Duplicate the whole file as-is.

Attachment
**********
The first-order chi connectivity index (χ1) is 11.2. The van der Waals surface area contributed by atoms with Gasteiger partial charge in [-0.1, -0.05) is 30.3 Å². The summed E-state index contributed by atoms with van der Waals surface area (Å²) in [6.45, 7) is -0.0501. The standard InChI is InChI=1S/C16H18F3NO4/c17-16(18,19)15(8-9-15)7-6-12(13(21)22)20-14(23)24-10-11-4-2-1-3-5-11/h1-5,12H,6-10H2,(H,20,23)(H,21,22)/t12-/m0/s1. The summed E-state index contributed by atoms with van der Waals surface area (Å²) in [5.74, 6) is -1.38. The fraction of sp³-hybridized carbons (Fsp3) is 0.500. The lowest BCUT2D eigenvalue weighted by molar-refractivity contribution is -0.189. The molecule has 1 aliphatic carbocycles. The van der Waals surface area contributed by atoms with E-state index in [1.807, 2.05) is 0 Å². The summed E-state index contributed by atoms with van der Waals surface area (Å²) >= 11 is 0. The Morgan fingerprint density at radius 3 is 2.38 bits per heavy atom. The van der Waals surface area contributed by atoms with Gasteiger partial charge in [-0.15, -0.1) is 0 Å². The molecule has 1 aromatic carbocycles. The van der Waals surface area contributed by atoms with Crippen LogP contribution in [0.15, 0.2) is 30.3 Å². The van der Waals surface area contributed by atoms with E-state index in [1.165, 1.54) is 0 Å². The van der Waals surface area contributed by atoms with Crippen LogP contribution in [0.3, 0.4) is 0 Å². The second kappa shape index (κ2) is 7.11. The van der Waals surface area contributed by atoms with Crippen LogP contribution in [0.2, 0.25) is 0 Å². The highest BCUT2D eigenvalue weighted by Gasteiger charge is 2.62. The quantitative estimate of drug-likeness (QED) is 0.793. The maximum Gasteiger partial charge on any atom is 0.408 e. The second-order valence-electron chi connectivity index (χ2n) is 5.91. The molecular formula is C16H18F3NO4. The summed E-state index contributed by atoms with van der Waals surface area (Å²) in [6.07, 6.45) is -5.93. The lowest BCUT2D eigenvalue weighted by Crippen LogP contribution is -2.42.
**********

The first-order chi connectivity index (χ1) is 11.2. The van der Waals surface area contributed by atoms with Gasteiger partial charge in [-0.1, -0.05) is 30.3 Å². The summed E-state index contributed by atoms with van der Waals surface area (Å²) in [6.45, 7) is -0.0501. The standard InChI is InChI=1S/C16H18F3NO4/c17-16(18,19)15(8-9-15)7-6-12(13(21)22)20-14(23)24-10-11-4-2-1-3-5-11/h1-5,12H,6-10H2,(H,20,23)(H,21,22)/t12-/m0/s1. The summed E-state index contributed by atoms with van der Waals surface area (Å²) in [5.74, 6) is -1.38. The fraction of sp³-hybridized carbons (Fsp3) is 0.500. The lowest BCUT2D eigenvalue weighted by molar-refractivity contribution is -0.189. The molecule has 1 aliphatic carbocycles. The van der Waals surface area contributed by atoms with E-state index in [1.807, 2.05) is 0 Å². The summed E-state index contributed by atoms with van der Waals surface area (Å²) >= 11 is 0. The Morgan fingerprint density at radius 3 is 2.38 bits per heavy atom. The van der Waals surface area contributed by atoms with Gasteiger partial charge in [-0.15, -0.1) is 0 Å². The molecule has 1 aromatic carbocycles. The van der Waals surface area contributed by atoms with Crippen LogP contribution in [0.15, 0.2) is 30.3 Å². The van der Waals surface area contributed by atoms with E-state index in [1.165, 1.54) is 0 Å². The van der Waals surface area contributed by atoms with Crippen LogP contribution in [0.3, 0.4) is 0 Å². The second kappa shape index (κ2) is 7.11. The van der Waals surface area contributed by atoms with Crippen LogP contribution in [0.2, 0.25) is 0 Å². The highest BCUT2D eigenvalue weighted by Gasteiger charge is 2.62. The quantitative estimate of drug-likeness (QED) is 0.793. The maximum Gasteiger partial charge on any atom is 0.408 e. The second-order valence-electron chi connectivity index (χ2n) is 5.91. The molecular formula is C16H18F3NO4. The summed E-state index contributed by atoms with van der Waals surface area (Å²) in [6.07, 6.45) is -5.93. The lowest BCUT2D eigenvalue weighted by Crippen LogP contribution is -2.42.